The other day (well, actually some weeks ago while relaxing at the beach in Kos) I read ‘Neuro Web Design – What makes them click?’ by Susan Weinschenk. (http://neurowebbook.com)
The book is a fast and easy read (no unnecessary filler) and a good introduction on how your site’s visitors can be steered in the direction you want them to go.
The book handles some of the more known/proven techniques, like for example that ratings/testimonials of other people can help sell your product or service. Another well known technique it talks about is inducing a sense of scarcity/urgency in the visitor. Only 2 seats left! Buy now and get 33% off! It’s not because these are known techniques that they stop working.
Luckily 2/3rd of the book handles less obvious techniques, otherwise it wouldn’t be worth buying.
The Not So Obvious
A less known influencing technique is reciprocity. And then I’m not talking about swapping links with another website, but the fact that someone is more likely to do something for you after you did something for them first. The book cites some studies (I always love the facts and figures) and gives some actual examples of how to implement this in your site’s design, which is less obvious when you think about it. Want to know more ? Buy the book!
Other interesting sources
For a more general introduction to the same principles, I’d suggest ‘Yes! 50 Secrets from the Science of Persuasion’. ‘Yes!…’ cites some of the same studies (it seems there’s a rather limited pool of studies covering this subject), but of course doesn’t show how to implement these techniques in your site’s design. I read ‘Yes!…’ last year, making ‘Neuro Web Design’ just a little bit less interesting.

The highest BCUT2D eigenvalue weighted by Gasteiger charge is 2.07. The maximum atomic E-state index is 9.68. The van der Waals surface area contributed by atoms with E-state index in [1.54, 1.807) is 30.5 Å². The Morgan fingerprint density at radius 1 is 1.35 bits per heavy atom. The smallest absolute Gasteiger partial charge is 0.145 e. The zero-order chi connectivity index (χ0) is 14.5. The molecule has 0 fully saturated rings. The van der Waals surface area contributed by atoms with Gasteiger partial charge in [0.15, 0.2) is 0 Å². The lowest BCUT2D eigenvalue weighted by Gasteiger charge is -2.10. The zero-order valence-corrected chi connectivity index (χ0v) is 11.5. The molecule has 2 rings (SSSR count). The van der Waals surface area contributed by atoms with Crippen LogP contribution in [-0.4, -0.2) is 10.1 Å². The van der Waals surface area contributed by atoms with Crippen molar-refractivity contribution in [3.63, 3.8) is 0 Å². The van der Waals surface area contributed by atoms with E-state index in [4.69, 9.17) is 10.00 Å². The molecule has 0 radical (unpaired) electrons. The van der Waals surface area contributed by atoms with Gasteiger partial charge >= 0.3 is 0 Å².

!!!Always make sure you’re able to measure your changes. If you haven’t yet, check out the advanced segmentation in Google Analytics (don’t be afraid because it says ‘beta’, it works just fine) and Google Website Optimizer.
Can I recommend it ? Sure, why not. I think it can be useful for anyone who ever had to think about the design or content of a site. You don’t have to be a marketing guy to want a site you’re involved with to be successful. The content/filler ratio is excellent too: you don’t need to wade through dozens of pages to filter out the interesting bits. (unlike ‘The Design of Sites’, which contains too much useless info and because it’s in dead-tree format, you can’t google it)
If you like it, you might also check out ‘Yes! 50 Secrets from the Science of Persuasion’.
Tip for people living in Europe: check Amazon UK for your book buying needs. Because of the low UK Pound exchange rate, it’s usually considerably cheaper and faster to get a book delivered to your doorstep by Amazon UK compared to having to order it at the local book store or web-shop.
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